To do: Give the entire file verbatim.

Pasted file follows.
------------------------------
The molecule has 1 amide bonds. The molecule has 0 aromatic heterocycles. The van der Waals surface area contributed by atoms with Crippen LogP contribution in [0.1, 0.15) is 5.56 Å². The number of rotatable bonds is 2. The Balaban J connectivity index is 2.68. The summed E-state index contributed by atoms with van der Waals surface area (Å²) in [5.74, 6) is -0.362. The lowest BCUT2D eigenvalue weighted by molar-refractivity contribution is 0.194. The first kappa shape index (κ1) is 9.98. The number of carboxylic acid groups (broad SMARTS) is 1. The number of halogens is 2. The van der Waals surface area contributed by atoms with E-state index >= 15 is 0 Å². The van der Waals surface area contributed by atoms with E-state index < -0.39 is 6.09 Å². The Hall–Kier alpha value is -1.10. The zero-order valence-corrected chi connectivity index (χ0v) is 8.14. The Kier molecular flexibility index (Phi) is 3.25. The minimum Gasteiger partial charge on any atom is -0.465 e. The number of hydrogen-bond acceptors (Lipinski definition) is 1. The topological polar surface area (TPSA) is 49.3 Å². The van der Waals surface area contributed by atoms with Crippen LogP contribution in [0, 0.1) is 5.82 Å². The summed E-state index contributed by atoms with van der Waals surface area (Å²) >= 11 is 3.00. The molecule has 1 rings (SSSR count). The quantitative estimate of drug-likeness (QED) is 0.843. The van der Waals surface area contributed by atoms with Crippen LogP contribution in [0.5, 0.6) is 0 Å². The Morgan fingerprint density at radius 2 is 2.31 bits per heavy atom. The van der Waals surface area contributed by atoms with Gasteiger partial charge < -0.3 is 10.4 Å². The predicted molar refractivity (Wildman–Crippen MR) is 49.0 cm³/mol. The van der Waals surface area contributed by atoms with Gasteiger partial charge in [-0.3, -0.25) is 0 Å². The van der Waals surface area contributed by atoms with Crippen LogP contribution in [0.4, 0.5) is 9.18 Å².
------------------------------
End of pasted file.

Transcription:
The molecule has 1 amide bonds. The molecule has 0 aromatic heterocycles. The van der Waals surface area contributed by atoms with Crippen LogP contribution in [0.1, 0.15) is 5.56 Å². The number of rotatable bonds is 2. The Balaban J connectivity index is 2.68. The summed E-state index contributed by atoms with van der Waals surface area (Å²) in [5.74, 6) is -0.362. The lowest BCUT2D eigenvalue weighted by molar-refractivity contribution is 0.194. The first kappa shape index (κ1) is 9.98. The number of carboxylic acid groups (broad SMARTS) is 1. The number of halogens is 2. The van der Waals surface area contributed by atoms with E-state index >= 15 is 0 Å². The van der Waals surface area contributed by atoms with E-state index < -0.39 is 6.09 Å². The Hall–Kier alpha value is -1.10. The zero-order valence-corrected chi connectivity index (χ0v) is 8.14. The Kier molecular flexibility index (Phi) is 3.25. The minimum Gasteiger partial charge on any atom is -0.465 e. The number of hydrogen-bond acceptors (Lipinski definition) is 1. The topological polar surface area (TPSA) is 49.3 Å². The van der Waals surface area contributed by atoms with Crippen LogP contribution in [0, 0.1) is 5.82 Å². The summed E-state index contributed by atoms with van der Waals surface area (Å²) >= 11 is 3.00. The molecule has 1 rings (SSSR count). The quantitative estimate of drug-likeness (QED) is 0.843. The van der Waals surface area contributed by atoms with Crippen LogP contribution in [0.5, 0.6) is 0 Å². The Morgan fingerprint density at radius 2 is 2.31 bits per heavy atom. The van der Waals surface area contributed by atoms with Gasteiger partial charge < -0.3 is 10.4 Å². The predicted molar refractivity (Wildman–Crippen MR) is 49.0 cm³/mol. The van der Waals surface area contributed by atoms with Gasteiger partial charge in [-0.3, -0.25) is 0 Å². The van der Waals surface area contributed by atoms with Crippen LogP contribution in [0.4, 0.5) is 9.18 Å².